The Actions…
To begin, we conducted an analysis of all versions of the form previously used to ensure that the best data was being captured and the solution would work for all business units.  The initial form was redesigned, including any additional data points but also focusing on usability.  Next, we needed to tackle the process.

The initial process was sound.  A form was initiated by the Brand Development team outlining a white or blank space in the market and key attributes to distinguish this product to the customer.  The Product Development team would then add details on claims, color, fragrance and key ingredients.  R&D would conduct a feasibility review based on a more technical chemical background and add any chemical names for the key ingredients listed.  The form would then head to Regulatory Affairs for a feasibility review based on current regulations based on where the product would be sold.  Specific warning statements needed for the product were also added.  The Product Safety group would list out the tests required to ensure the product was safe for consumers and the substantiation of any product claims.  Lastly, the Brand Manager would approve the completed form, validating that this matched the initial product request and fell within target costs.

While sound, the process had a linear nature.  The geography of the teams made it easy to loose track of forms; a tool was needed to manage the process.  There was no budget, so we needed to get innovative.  Colored folders were out; besides they would take too long traveling state to state.  The network folder was out, we needed something that would support a more linear process and give us some control.  Would you believe the solution was right under our nose (or File menu)?

After some research and testing, we discovered the Routing Slip functionality built into Microsoft Office©.  There wasn’t much documentation on this, so we did a fair amount of testing before moving forward.  (We only tested with users on the same applications and within the same domain.)  This feature allows you to route a document to a group of people one by one, get input and then pass to the next person.  Even nicer, it will notify the route initiator that the document has changed hands and return the document to him or her when the route is complete with all of the comments.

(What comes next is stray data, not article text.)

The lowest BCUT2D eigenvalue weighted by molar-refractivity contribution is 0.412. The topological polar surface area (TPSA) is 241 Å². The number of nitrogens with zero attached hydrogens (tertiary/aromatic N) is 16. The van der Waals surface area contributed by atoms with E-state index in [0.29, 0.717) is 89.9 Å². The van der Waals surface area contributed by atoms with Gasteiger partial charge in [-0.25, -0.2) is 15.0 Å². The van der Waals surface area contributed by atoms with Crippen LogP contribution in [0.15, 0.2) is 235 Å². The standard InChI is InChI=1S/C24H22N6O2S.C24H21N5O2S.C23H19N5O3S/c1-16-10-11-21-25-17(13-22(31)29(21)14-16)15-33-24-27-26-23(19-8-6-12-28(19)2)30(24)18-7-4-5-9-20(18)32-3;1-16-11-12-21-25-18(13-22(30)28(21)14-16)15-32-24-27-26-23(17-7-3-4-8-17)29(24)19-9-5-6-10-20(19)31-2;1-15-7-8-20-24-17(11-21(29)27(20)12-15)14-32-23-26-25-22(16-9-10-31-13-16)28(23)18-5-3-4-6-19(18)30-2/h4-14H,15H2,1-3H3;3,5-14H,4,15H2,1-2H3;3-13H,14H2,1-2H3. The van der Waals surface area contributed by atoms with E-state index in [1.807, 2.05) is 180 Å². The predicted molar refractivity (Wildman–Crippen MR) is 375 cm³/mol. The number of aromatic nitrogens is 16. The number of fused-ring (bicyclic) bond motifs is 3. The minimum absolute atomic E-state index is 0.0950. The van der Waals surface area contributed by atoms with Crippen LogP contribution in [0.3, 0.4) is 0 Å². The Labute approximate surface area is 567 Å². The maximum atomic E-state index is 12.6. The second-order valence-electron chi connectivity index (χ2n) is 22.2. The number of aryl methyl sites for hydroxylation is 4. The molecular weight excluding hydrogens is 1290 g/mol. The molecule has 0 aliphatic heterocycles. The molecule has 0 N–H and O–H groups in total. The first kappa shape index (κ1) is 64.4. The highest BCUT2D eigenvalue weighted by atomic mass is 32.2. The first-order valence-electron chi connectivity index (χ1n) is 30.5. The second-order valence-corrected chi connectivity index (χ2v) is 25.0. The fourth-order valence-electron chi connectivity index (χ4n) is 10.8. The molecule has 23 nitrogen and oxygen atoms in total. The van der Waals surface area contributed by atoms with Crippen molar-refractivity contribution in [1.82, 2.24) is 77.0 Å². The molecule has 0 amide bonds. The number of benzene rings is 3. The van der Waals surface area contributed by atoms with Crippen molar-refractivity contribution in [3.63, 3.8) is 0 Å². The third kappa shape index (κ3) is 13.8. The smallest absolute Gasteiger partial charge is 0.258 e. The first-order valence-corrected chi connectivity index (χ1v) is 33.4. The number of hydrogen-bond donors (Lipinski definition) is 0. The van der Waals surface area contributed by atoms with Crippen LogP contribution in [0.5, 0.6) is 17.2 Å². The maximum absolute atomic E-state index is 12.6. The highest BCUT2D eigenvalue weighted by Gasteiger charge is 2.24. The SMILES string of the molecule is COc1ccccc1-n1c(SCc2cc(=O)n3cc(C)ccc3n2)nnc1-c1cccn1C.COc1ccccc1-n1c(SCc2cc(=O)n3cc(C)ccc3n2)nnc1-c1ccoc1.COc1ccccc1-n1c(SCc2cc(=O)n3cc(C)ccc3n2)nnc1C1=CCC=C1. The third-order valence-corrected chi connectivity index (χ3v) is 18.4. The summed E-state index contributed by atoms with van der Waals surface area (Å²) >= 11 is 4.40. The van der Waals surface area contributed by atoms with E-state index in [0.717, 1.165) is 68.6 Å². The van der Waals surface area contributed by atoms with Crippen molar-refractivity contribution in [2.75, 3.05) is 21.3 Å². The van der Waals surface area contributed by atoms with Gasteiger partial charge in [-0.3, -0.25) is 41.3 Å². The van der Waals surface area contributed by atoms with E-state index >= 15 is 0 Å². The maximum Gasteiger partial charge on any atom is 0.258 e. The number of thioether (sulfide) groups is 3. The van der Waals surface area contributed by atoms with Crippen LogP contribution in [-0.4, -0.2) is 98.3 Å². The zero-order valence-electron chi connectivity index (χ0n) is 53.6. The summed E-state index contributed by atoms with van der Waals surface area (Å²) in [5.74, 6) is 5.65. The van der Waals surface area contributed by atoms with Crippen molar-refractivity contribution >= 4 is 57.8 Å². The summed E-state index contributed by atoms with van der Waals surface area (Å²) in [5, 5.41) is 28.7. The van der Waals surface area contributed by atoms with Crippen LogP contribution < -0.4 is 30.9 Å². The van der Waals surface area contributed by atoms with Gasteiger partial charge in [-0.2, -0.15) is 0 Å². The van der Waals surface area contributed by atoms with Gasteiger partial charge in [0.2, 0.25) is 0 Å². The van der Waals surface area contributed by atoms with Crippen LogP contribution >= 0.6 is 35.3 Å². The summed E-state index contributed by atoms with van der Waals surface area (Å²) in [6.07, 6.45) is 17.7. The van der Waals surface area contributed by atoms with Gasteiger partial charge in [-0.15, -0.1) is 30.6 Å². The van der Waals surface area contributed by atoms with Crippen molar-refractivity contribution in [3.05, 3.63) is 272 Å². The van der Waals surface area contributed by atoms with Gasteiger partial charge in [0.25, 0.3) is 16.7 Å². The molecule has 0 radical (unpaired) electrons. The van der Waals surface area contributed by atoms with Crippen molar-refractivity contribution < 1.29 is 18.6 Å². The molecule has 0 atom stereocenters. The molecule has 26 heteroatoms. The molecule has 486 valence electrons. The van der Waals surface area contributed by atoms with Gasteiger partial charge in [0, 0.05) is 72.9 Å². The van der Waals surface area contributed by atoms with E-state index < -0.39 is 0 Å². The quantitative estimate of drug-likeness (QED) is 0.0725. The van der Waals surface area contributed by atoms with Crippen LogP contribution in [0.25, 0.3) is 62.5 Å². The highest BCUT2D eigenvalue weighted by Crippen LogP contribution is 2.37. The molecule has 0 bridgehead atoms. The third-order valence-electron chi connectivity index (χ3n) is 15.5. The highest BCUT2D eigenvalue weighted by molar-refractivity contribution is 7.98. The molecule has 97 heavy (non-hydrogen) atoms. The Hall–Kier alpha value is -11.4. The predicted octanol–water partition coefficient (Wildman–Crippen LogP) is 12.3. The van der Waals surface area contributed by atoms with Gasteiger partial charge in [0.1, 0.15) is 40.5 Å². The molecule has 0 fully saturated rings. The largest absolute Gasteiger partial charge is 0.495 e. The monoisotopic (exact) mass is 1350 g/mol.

This got us 60% of the way there.  We also needed an easy way to find a form while it was routing (that didn’t require sorting through dozens of emails).  We needed to measure the routing time and make sure forms moved through the process.  To complete our work, a spreadsheet was created to track each form and each approval step.

With the finish line in sight, we documented and documented.  We defined each field on the form and determined who completed it and who reviewed it.  We created clear instructions on how to use the routing for the routers and approvers.  We also clearly documented the process with approval times and set clear accountability for each team and associate involved.

Now came the hard part, presenting it to the function heads for buy in.  We didn’t anticipate problems with the form or the technology, but relationships had deteriorated so much that we expected tension around the acceptable approval time (three days) and data ownership.  On seeing the thoroughness of our work, everyone signed off.  We had a process!!

We moved into training.  Each associate connected to the process attended a quick training session.  Our objectives were simple, review the process, highlighting the contributions of each team; establish our three day baseline for each approval and show how it would be measured (and by who) on the spreadsheet and review the routing technology.  We did not review the form or field ownership, that documentation was provided to each associate for reference.  On average, training lasted 30-40 minutes.       

The Results…